Euphoria over the discovery, approval, distribution and administration of the coronavirus (COVID-19) vaccine is a worldwide phenomenon and not limited to specific countries in the Southern Hemisphere like Nigeria. And this is perfectly understandable as the ingenious discovery of COVID-19 vaccine itself is a great miracle even in the medical circles and not only to the laymen. This column salutes all the scientists who worked so tirelessly to miraculously invent the COVID-19 vaccines that are presently being distributed and administered all over the world. And above all, we give God the eternal glory for giving man the wonderful opportunity to continue fulfilling His injunction at creation to conquer and dominate the Earth.
Arrival of the first batch of AstraZeneca COVID-19 vaccine in Abuja, Nigeria on March 2, 2021
Why would anyone in the first place not be euphoric over the discovery and the eventual administration of a vaccine when over two million deaths (precisely 2,621,986) have been lost globally to the pandemic (as of Thursday, March 11, 2021, at 12:25pm)? (See https://coronavirus.jhu.edu/map.html). Why would anyone in Nigeria not be over excited with the arrival of a vaccine when the total number of confirmed cases is 159,646 with nearly 2,000 (precisely1,993) deaths lost to the virus (as of Thursday, 11, March, 2021, at 1.09pm? (See https://covid19.ncdc.gov.ng/). As we write, Brazilian hospitals are overwhelmed with a daily fatality for Tuesday reaching a record high of nearly 2,000 (i.e. 1,972 deaths). As France24 report put it on March 10, 2021: “Brazil is facing a dire situation with intensive care units with more than 80 percent occupied in 25 of Brazil’s 27 capital cities” (See https://www.france24.com/en/americas/20210310-hospitals-overwhelmed-as-brazil-reaches-new-daily-covid-19-death-record). Is it because Nigeria was lucky to escape this magnitude of deaths that we should not celebrate the arrival of a vaccine? So the euphoria over the arrival of vaccine in Nigeria is justifiable or can be seen from this perspective of enormous loss of lives.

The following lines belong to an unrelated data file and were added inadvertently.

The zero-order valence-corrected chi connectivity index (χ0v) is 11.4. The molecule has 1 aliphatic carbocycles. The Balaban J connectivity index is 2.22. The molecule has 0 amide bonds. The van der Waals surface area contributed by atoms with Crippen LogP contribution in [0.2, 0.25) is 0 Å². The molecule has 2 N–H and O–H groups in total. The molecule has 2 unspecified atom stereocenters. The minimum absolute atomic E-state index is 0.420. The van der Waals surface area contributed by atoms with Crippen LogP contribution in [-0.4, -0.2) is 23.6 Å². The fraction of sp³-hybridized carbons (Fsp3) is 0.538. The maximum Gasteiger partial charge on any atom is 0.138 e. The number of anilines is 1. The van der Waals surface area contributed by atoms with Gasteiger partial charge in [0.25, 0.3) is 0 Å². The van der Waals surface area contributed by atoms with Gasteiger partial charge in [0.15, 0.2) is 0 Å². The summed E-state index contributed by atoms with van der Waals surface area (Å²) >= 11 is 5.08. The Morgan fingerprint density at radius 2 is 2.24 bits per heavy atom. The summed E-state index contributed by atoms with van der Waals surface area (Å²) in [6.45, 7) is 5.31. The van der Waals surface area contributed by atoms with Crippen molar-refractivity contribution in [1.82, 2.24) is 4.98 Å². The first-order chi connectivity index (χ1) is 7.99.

In actual fact, Nigeria’s euphoria over the expected arrival of the COVID-19 vaccine started long before its arrival with the Presidential Task Force on COVID-19 (PTF on COVID-19) making the vaccine issue a major one (and rightly too) during its national briefing in the last few months. The PTF rightly also reminded Nigerians that the arrival of the vaccine is not the end of the pandemic as we still need to be vigilant by obeying the COVID-19 safety protocols and guidelines. The chairman of the PTF, Boss Mustapha, was never tired of giving out this reminder or if you like call it an appropriate and timely warning.
When the nearly four million (3.94 precisely) doses of the AstraZeneca/Oxford vaccines shipped by COVAX eventually arrived, there was palpable excitement in the air. The COVAX facility that shipped the vaccine from the Serum Institute of India (SII) was and still working in partnership with CEPI, Gavi, UNICEF and WHO – the organisations that made the free vaccines possible for developing countries like Nigeria to have the vaccines. This column appreciates them all.
Furthermore, the local and international media made the arrival an exciting event more so when all relevant Federal Government officials and agencies showed a high level euphoria. To be fair and frank, the euphoria of a vaccine arriving in Nigeria was all over the world. Aljazeera for example described it as a “fantastic step forward” noting that “Nigeria was the third country in Africa to get the shots through COVAX, a global scheme formed to ensure fair access to inoculations for low-and middle-income states”. And again, an excited Dr. Tedros Ghebreyesus, Director-General of the World Health Organization (WHO) tweeted: “Congratulations to #Nigeria and our #COVAX partners on making the third delivery of #COVID19 vaccines in Africa”.